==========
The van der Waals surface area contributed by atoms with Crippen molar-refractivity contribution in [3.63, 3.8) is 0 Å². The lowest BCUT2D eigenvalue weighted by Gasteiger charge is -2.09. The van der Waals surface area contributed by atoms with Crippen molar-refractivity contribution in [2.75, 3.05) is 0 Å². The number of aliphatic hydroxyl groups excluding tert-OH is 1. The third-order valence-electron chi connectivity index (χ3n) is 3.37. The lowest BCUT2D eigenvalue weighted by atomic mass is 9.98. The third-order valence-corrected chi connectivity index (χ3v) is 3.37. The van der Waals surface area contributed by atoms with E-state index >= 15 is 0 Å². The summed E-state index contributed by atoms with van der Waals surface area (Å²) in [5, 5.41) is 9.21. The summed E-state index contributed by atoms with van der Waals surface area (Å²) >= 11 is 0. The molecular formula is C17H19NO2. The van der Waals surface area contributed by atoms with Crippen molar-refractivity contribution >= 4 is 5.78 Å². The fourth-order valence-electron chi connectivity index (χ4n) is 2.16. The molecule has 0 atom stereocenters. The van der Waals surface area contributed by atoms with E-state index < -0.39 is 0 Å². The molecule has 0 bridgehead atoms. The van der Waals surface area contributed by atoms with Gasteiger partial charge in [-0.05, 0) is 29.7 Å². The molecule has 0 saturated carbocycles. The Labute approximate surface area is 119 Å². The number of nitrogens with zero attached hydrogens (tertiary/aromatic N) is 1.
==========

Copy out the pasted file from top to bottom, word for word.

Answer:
The van der Waals surface area contributed by atoms with Crippen molar-refractivity contribution in [3.63, 3.8) is 0 Å². The lowest BCUT2D eigenvalue weighted by Gasteiger charge is -2.09. The van der Waals surface area contributed by atoms with Crippen molar-refractivity contribution in [2.75, 3.05) is 0 Å². The number of aliphatic hydroxyl groups excluding tert-OH is 1. The third-order valence-electron chi connectivity index (χ3n) is 3.37. The lowest BCUT2D eigenvalue weighted by atomic mass is 9.98. The third-order valence-corrected chi connectivity index (χ3v) is 3.37. The van der Waals surface area contributed by atoms with E-state index >= 15 is 0 Å². The summed E-state index contributed by atoms with van der Waals surface area (Å²) in [5, 5.41) is 9.21. The summed E-state index contributed by atoms with van der Waals surface area (Å²) >= 11 is 0. The molecular formula is C17H19NO2. The van der Waals surface area contributed by atoms with Crippen molar-refractivity contribution >= 4 is 5.78 Å². The fourth-order valence-electron chi connectivity index (χ4n) is 2.16. The molecule has 0 atom stereocenters. The van der Waals surface area contributed by atoms with E-state index < -0.39 is 0 Å². The molecule has 0 bridgehead atoms. The van der Waals surface area contributed by atoms with Gasteiger partial charge in [-0.05, 0) is 29.7 Å². The molecule has 0 saturated carbocycles. The Labute approximate surface area is 119 Å². The number of nitrogens with zero attached hydrogens (tertiary/aromatic N) is 1.